A man called ove a novel, p.11
A Man Called Ove: A Novel,
choose anything he wanted. And he answered, without even thinking about it, that he wanted to build houses. Construct them. Draw the plans. Calculate the best way to make them stand where they stood. And then she didn’t start laughing as he thought she would. She got angry.
“But why don’t you do it, then?” she demanded.
Ove did not have a particularly good answer to that one.
On the following Monday she came to his house with brochures for a correspondence course leading to an engineering qualification. The old landlady was quite overwhelmed when she looked at the beautiful young woman walking up the stairs with self-confident steps. Later she tapped Ove’s back and whispered that those flowers were probably a very good investment. Ove couldn’t help but agree.
When he came up to his room she was sitting on his bed. Ove stood sulkily in the doorway, with his hands in his pockets. She looked at him and laughed.
“Are we an item now?” she asked.
“Well, yes,” he replied hesitantly, “I suppose it could be that way.”
And then it was that way.
She handed him the brochures. It was a two-year course, and it proved that all the time Ove had spent learning about house building had not, after all, been wasted as he’d once believed. Maybe he did not have much of a head for studying in a conventional sense, but he understood numbers and he understood houses. That got him far. He took the examination after six months. Then another. And another. Then he got a job at the housing office and stayed there for more than a third of a century. Worked hard, was never ill, paid his mortgage, paid taxes, did his duty. Bought a little two-story row house in a recently constructed development in the forest. She wanted to get married, so Ove proposed. She wanted children, which was fine with him, said Ove. And their understanding was that children should live in row housing developments among other children.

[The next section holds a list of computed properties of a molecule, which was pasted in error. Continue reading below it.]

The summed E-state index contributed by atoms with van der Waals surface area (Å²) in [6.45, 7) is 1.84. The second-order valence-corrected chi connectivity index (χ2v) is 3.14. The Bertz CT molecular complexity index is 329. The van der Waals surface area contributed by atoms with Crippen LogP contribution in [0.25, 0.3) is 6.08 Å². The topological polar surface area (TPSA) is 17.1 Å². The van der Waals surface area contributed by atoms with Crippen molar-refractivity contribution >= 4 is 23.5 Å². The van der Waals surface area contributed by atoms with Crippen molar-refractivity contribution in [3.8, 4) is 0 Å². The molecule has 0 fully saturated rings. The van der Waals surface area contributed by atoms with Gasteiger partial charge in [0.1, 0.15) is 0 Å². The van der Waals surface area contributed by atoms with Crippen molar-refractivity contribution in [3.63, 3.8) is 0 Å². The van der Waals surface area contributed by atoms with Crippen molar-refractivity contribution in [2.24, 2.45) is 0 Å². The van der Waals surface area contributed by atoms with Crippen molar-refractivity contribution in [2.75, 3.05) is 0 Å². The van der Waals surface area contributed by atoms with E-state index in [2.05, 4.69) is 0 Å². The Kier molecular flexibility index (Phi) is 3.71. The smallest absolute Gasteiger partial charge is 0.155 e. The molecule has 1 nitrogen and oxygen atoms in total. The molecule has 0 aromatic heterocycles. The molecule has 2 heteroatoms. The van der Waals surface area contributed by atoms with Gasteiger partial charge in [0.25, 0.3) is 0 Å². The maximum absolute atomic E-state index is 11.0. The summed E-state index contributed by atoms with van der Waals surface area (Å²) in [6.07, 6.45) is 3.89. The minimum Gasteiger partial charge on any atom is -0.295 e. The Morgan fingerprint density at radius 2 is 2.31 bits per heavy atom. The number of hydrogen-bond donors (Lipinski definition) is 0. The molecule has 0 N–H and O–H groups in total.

And less than forty years later there was no forest around the house anymore. Just other houses. And one day she was lying there in a hospital and holding his hand and telling him not to worry. Everything was going to be all right. Easy for her to say, thought Ove, his breast pulsating with anger and sorrow. But she just whispered, “Everything will be fine, darling Ove,” and leaned her arm against his arm. And then gently pushed her index finger into the palm of his hand. And then closed her eyes and died.